PORTLAND, Ore. – (April 17, 2019) — When it comes to helping people help the land, local Soil and Water Conservation Districts (SWCDs) are instrumental in engaging Oregon’s urban and rural communities in voluntary conservation.
This year, the USDA Natural Resources Conservation Service (NRCS) recognized two Oregon SWCDs and one SWCD employee who have done exceptional work throughout 2018 to help NRCS implement Farm Bill financial assistance programs across the state and perform conservation education and outreach.
The Wasco SWCD and Sherman SWCD received the District Partnership Award, and Chase Schultz from the Wheeler SWCD received the District Employee Partnership Award. The awards were presented at the 2019 CONNECT conference hosted by the Oregon Conservation Education and Assistance Network in Sunriver on April 10.
The annual NRCS Partnership Awards honor a conservation district and a conservation district employee who has provided exemplary assistance to implement conservation programs on Oregon’s private working agricultural lands and forestlands.
The Wasco and Sherman SWCD were recognized for providing outstanding assistance during fiscal year 2018 to help farmers and ranchers impacted by catastrophic wildfires.
More frequent and severe occurrences of wildfire across Oregon and the West is a critical concern facing both rural and urban communities, especially considering recent trends in weather extremes and drought. The 2018 wildfire season brought multiple catastrophic wildfires that severely impacted Oregon agricultural lands. Multiple fires occurred throughout July and August that burned nearly 200,000 acres of Oregon’s wheat country.
NRCS and the Wasco and Sherman SWCDs partners responded promptly and efficiently by offering technical and financial assistance through the Environmental Quality Incentives Program (EQIP). The assistance helped producers address several natural resource concerns—primarily soil and wind erosion, plant degradation, and plant pest pressure.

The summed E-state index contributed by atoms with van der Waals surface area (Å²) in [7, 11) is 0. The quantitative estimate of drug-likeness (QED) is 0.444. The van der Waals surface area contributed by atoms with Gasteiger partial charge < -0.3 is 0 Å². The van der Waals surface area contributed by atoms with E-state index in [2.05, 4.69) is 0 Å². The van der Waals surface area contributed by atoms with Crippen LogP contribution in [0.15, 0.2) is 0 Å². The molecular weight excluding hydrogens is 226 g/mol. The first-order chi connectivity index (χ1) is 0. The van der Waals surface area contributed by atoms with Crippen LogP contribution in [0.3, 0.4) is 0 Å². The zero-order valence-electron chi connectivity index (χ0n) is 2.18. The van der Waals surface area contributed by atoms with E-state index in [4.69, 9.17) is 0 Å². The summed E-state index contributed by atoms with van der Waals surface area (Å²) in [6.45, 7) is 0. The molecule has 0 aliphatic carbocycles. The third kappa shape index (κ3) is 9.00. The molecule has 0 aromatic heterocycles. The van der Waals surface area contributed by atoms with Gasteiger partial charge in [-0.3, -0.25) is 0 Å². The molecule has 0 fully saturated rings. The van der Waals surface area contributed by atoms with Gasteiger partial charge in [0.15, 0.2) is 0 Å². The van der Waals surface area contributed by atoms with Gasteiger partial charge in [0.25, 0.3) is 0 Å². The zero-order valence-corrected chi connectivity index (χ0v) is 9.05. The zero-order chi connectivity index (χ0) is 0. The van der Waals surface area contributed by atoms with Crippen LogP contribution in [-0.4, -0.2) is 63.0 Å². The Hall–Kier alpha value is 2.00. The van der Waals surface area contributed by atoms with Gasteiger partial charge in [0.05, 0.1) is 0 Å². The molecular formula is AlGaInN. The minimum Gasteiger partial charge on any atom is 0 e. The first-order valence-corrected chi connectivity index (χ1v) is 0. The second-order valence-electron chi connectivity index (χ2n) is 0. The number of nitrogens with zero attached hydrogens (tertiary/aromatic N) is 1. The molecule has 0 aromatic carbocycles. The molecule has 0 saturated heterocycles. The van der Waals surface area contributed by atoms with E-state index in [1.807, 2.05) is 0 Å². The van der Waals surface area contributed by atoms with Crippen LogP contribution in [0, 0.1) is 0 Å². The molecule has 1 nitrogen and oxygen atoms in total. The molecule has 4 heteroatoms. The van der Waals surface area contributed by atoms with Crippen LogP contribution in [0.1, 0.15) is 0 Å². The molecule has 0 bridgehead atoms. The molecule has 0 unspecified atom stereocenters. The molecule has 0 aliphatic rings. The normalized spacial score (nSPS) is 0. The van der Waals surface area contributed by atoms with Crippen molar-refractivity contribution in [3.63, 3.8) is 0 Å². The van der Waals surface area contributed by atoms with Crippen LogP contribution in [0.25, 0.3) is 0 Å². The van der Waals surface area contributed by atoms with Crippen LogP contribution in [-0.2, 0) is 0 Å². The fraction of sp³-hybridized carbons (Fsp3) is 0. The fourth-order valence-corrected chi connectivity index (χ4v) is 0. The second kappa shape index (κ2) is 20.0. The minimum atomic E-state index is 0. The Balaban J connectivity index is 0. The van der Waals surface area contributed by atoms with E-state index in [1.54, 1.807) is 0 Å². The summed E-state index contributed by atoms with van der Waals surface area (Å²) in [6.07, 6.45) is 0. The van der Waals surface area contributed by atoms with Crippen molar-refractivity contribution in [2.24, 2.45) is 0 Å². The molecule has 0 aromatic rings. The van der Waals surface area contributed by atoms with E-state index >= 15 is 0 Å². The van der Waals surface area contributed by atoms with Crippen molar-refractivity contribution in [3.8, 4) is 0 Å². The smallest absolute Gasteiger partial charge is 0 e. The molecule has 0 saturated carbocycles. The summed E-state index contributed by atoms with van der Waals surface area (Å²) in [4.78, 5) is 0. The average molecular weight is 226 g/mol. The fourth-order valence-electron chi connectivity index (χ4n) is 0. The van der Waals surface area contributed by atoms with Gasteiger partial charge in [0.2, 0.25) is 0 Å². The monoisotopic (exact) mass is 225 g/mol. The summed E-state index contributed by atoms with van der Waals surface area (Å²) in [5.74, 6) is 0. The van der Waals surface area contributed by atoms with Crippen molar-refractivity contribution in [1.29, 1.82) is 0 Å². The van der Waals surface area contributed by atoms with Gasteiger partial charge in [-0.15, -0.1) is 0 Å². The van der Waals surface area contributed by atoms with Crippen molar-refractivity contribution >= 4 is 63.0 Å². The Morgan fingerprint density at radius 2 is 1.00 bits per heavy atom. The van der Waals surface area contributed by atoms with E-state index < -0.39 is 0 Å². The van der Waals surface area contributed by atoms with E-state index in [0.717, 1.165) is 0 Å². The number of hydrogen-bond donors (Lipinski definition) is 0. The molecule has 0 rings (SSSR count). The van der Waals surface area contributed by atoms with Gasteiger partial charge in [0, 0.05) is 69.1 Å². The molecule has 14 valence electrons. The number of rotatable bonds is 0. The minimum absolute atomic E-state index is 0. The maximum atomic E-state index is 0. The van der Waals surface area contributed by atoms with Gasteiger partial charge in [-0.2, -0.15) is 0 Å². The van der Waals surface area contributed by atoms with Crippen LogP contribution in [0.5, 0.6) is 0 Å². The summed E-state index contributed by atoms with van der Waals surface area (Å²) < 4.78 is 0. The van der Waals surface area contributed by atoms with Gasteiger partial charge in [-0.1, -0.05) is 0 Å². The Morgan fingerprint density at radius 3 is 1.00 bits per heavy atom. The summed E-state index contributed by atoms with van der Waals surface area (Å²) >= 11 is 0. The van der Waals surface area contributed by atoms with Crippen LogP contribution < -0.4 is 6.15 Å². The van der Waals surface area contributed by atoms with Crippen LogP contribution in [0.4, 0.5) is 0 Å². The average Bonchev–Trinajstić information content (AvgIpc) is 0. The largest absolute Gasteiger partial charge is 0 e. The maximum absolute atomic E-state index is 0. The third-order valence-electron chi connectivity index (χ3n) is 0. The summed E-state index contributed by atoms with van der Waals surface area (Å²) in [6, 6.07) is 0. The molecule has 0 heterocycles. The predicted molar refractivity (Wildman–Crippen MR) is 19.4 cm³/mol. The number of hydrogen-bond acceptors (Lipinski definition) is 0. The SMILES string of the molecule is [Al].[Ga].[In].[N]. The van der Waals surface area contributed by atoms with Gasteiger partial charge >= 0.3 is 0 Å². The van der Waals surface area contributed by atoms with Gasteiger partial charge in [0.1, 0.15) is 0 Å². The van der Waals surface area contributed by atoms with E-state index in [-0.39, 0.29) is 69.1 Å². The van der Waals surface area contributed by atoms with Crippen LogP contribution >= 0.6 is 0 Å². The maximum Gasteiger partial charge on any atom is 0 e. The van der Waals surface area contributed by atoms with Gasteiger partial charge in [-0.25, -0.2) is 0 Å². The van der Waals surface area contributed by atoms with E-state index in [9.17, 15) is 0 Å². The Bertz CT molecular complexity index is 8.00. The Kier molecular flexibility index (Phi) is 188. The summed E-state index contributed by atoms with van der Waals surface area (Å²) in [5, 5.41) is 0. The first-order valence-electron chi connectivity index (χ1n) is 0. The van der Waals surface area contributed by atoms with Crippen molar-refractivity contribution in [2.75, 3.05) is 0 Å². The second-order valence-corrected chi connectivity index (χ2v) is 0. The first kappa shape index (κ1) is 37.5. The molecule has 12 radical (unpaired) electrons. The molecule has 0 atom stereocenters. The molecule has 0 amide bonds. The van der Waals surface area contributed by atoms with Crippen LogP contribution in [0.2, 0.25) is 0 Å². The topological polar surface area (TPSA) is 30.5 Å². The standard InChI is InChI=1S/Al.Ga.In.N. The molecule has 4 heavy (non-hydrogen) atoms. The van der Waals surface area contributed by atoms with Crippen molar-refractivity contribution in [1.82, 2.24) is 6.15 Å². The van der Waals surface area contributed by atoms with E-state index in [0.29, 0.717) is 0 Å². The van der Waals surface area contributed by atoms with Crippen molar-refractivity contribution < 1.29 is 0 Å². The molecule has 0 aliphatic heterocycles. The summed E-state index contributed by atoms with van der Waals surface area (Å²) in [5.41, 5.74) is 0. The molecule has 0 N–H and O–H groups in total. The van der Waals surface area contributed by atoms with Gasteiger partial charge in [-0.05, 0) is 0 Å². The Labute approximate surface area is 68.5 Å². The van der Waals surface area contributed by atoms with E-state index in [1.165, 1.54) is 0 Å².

The Wasco and Sherman SWCDs provided exemplary partnership to NRCS to provide outreach, contracting and field support for post-fire recovery activities in Wasco and Sherman counties. SWCD staff were actively engaged in local communities impacted by the fires and participated in several meetings and community forums to hear landowner’s needs and concerns. Working in partnership with NRCS, they kept landowner’s needs at the forefront of their business approach and offered a suite of conservation practices that addressed the localized resource concerns in a manner that would also meet producer’s needs. The role of local SWCD staff was paramount to the success of this effort. For example, they coordinated the contracting of seed and scheduled aerial seeding applications with participating landowners in a timely manner.
Due to the timing of the fires in late summer, staff worked on a very rapid timeline to mobilize a cost-share program and obligate funds before the end of the fiscal year (September 30, 2018). Staff worked long hours and demonstrated an outstanding level of customer service to successfully obligate nearly $7 million in financial assistance for Wasco and Sherman county producers within only a few weeks to meet the fiscal year deadline.
Chase Schultz of the Wheeler SWCD was recognized for his exemplary support to NRCS to further conservation program delivery for the North Slope Ochoco Holistic Restoration Project. This is a project funded through the Regional Conservation Partnership Program, with support from USDA, the Confederated Tribes of Warm Spring Indians, Oregon Watershed Enhancement Board, Wheeler SWCD, U.S. Fish and Wildlife Service, and the Oregon Department of Fish and Wildlife. The project is improving water quantity and quality, restoring fish and wildlife habitat, improving forest and rangeland health, and sustaining agricultural productivity in Wheeler County.
Chase has been a key contributor of the project. In his first year assuming the lead role for the SWCD, Chase coordinated all cultural resource work on more than 20 contracts. He worked with NRCS archaeologists to arrange for surveys, submitted all necessary paperwork on time, and coordinated with the landowners to ensure the surveys were successful. He also worked diligently to inventory, layout and certify all upland practices including juniper cuts, range seedings and livestock water developments. Chase has repeatedly gone above and beyond the call of duty to provide excellent landowner customer service. He is always available and approachable and ensures that landowners interests are fully represented.